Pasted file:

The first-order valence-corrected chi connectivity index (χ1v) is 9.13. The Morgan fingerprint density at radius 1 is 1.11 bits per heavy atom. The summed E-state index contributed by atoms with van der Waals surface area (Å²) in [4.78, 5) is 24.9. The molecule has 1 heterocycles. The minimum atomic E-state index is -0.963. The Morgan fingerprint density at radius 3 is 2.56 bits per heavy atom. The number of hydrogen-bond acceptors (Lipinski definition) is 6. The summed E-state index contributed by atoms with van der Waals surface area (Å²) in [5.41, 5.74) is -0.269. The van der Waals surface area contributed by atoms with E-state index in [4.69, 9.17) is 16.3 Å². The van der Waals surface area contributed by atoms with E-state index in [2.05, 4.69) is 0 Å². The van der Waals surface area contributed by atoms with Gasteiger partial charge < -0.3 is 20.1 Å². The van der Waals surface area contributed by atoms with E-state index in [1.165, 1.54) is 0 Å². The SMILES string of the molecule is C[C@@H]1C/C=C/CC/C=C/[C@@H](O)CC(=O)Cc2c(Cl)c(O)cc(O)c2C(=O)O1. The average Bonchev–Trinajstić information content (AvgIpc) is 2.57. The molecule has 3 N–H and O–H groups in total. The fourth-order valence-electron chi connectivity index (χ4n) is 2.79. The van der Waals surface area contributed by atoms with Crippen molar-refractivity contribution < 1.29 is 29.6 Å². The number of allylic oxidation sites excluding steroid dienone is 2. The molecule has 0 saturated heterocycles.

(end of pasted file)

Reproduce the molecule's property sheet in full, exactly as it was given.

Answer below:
The first-order valence-corrected chi connectivity index (χ1v) is 9.13. The Morgan fingerprint density at radius 1 is 1.11 bits per heavy atom. The summed E-state index contributed by atoms with van der Waals surface area (Å²) in [4.78, 5) is 24.9. The molecule has 1 heterocycles. The minimum atomic E-state index is -0.963. The Morgan fingerprint density at radius 3 is 2.56 bits per heavy atom. The number of hydrogen-bond acceptors (Lipinski definition) is 6. The summed E-state index contributed by atoms with van der Waals surface area (Å²) in [5.41, 5.74) is -0.269. The van der Waals surface area contributed by atoms with E-state index in [4.69, 9.17) is 16.3 Å². The van der Waals surface area contributed by atoms with E-state index in [2.05, 4.69) is 0 Å². The van der Waals surface area contributed by atoms with Gasteiger partial charge < -0.3 is 20.1 Å². The van der Waals surface area contributed by atoms with E-state index in [1.165, 1.54) is 0 Å². The SMILES string of the molecule is C[C@@H]1C/C=C/CC/C=C/[C@@H](O)CC(=O)Cc2c(Cl)c(O)cc(O)c2C(=O)O1. The average Bonchev–Trinajstić information content (AvgIpc) is 2.57. The molecule has 3 N–H and O–H groups in total. The fourth-order valence-electron chi connectivity index (χ4n) is 2.79. The van der Waals surface area contributed by atoms with Crippen molar-refractivity contribution < 1.29 is 29.6 Å². The number of allylic oxidation sites excluding steroid dienone is 2. The molecule has 0 saturated heterocycles.